Advertising is a strategy to persuade people to do something (to buy a product, to use a product, to elect a politician). In this sense it is a kind of magic.
For some analysts, advertising is a kind of magic. Raymond Williams in Problems in Materialism and Culture, (UK: Verso, 1980) argues that it has the ability to ‘associate consumption with human desires to which it has no real reference. The magic obscures the real sources of general satisfaction because their discovery would involve radical change in the whole common way of life’. Judith Williamson in Decoding Advertisements (UK: Marion Boyars, 1978, 1998) shares a similar concern: ‘Advertisements obscure and avoid the real issues of society, those relating to work, to jobs and wages and who works for whom. The basic issues in the present state of society which do concern money and how it is earned, are sublimated into ‘meanings’, ‘images’, ‘life-styles’, to be bought with products not money’. Further the magic of advertising means that we may believe commodities can convey messages about ourselves; this leads to us being ‘alienated from ourselves, since we have allowed objects to “speak” for us and have become identified with them’. Such alienation may well lead to feelings of fragmentation and discomfort within the self, feelings which may fuel a desire to seek solace in further consumption.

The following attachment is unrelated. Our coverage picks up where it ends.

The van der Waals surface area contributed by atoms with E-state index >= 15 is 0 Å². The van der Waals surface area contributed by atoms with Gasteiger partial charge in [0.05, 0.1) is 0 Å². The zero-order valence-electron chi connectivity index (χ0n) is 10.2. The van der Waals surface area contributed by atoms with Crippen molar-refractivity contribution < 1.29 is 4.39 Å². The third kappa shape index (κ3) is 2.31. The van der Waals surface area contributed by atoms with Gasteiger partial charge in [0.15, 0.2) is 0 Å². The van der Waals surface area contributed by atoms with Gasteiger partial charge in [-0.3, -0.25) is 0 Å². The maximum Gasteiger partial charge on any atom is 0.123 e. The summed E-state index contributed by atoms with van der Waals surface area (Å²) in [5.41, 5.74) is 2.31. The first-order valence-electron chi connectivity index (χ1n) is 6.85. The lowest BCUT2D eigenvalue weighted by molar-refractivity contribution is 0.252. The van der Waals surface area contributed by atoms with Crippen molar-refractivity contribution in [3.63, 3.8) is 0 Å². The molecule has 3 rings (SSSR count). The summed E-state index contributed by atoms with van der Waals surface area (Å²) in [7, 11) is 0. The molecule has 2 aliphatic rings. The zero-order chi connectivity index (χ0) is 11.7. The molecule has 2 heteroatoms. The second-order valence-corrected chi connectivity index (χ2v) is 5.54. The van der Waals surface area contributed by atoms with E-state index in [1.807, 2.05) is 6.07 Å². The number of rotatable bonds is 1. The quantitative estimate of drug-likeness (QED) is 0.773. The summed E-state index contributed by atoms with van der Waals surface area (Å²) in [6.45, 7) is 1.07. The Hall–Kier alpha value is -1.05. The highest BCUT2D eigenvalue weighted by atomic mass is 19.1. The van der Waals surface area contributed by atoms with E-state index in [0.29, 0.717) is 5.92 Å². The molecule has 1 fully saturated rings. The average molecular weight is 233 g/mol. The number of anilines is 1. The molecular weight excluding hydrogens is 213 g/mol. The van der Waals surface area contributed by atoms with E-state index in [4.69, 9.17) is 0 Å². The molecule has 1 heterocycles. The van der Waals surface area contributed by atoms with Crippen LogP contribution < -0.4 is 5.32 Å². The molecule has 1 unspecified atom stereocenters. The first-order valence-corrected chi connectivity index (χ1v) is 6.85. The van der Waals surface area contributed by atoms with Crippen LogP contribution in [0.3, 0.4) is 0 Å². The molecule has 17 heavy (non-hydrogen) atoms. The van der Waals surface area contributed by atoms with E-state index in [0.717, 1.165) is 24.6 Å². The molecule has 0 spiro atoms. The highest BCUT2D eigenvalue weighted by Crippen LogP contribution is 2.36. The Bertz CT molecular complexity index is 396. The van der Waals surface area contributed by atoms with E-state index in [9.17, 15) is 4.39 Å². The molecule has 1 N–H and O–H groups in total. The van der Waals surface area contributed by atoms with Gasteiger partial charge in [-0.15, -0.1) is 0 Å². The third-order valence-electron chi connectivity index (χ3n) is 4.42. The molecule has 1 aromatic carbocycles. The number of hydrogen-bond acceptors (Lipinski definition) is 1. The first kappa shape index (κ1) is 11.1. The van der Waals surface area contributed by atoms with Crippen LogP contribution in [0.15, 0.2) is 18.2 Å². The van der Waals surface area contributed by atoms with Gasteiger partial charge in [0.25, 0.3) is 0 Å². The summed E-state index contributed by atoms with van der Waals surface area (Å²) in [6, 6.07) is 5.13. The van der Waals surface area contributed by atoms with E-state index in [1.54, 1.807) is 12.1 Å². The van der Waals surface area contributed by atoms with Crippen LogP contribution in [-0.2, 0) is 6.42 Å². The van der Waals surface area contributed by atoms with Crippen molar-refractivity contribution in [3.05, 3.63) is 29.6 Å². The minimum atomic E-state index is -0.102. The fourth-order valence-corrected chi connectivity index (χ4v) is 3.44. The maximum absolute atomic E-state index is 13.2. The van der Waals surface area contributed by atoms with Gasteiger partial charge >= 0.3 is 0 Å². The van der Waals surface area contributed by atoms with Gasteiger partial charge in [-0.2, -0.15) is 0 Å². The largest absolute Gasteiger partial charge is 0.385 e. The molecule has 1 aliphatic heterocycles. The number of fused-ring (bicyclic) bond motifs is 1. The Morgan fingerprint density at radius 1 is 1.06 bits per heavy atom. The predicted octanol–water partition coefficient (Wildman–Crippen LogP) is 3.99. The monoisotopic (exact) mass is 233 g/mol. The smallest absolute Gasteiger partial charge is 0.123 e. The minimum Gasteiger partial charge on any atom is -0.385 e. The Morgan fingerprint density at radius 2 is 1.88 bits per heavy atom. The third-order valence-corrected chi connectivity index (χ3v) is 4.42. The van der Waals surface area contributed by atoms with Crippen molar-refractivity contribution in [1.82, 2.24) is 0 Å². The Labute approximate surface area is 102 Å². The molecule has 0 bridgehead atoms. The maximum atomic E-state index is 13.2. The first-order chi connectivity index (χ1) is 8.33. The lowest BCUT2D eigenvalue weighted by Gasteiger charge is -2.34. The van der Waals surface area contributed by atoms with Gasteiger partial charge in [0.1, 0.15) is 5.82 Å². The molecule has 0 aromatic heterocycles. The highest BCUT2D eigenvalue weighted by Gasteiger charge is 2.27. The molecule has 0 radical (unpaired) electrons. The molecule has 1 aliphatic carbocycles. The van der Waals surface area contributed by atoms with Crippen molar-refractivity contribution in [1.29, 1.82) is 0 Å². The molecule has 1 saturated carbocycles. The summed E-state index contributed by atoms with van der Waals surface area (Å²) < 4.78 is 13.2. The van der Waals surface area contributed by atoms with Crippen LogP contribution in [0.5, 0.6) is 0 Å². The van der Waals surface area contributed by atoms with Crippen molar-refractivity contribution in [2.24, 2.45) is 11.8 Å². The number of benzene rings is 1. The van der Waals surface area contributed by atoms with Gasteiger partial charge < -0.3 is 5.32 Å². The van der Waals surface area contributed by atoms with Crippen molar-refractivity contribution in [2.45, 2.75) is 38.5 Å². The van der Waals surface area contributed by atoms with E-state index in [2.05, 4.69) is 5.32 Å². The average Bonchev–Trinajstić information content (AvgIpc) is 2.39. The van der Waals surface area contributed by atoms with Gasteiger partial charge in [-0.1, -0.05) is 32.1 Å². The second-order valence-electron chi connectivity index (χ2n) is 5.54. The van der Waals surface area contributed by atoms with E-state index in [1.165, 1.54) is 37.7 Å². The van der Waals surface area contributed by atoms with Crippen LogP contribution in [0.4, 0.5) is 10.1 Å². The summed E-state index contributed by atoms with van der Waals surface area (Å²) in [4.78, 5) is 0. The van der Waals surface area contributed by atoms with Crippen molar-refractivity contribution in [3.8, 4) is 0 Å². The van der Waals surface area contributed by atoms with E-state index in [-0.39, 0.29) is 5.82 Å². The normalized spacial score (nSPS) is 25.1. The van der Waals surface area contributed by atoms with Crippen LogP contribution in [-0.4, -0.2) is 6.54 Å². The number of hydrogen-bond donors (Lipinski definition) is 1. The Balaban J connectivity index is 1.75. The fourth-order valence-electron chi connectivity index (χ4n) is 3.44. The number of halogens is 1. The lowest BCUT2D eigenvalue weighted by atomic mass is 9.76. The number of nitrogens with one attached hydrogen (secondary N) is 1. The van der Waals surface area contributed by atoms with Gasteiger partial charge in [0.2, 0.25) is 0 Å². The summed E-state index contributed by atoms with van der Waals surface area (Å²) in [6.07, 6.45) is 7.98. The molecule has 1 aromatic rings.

The many modes of advertising may be categorized as follows:
(1) Commercial consumer advertising, with its target the mass audience and its Channel the mass media.
(2) Trade and technical advertising, such as ads in specialist magazines.
(3) Prestige advertising, particularly that of big business and large institutions, generally selling image and good name rather than specific products.
(4) Small ads, directly informational, which are the bedrock support of local periodicals and are the basis of the many giveaway papers which have been published in recent years.
(5) Government advertising — health warnings, for example.
(6) Charity advertising, seeking donations for worthwhile causes at home and abroad.
(7) Advertising through sponsorship, mainly of sports, leisure and the arts. This indirect form of advertising has been a major development; its danger has been to make recipients of sponsorship come to rely more and more heavily on commercial support. Sponsors want quick publicity and prestige for their money and their loyalties to recipients are very often short-term.
Source: Dictionary of Media and Communication Studies, fifth edition, James Watson and Anne Hill, Arnold, A member of the Hodder Headline Group LONDON Co-published in the United States of America by Oxford University Press Inc., New York.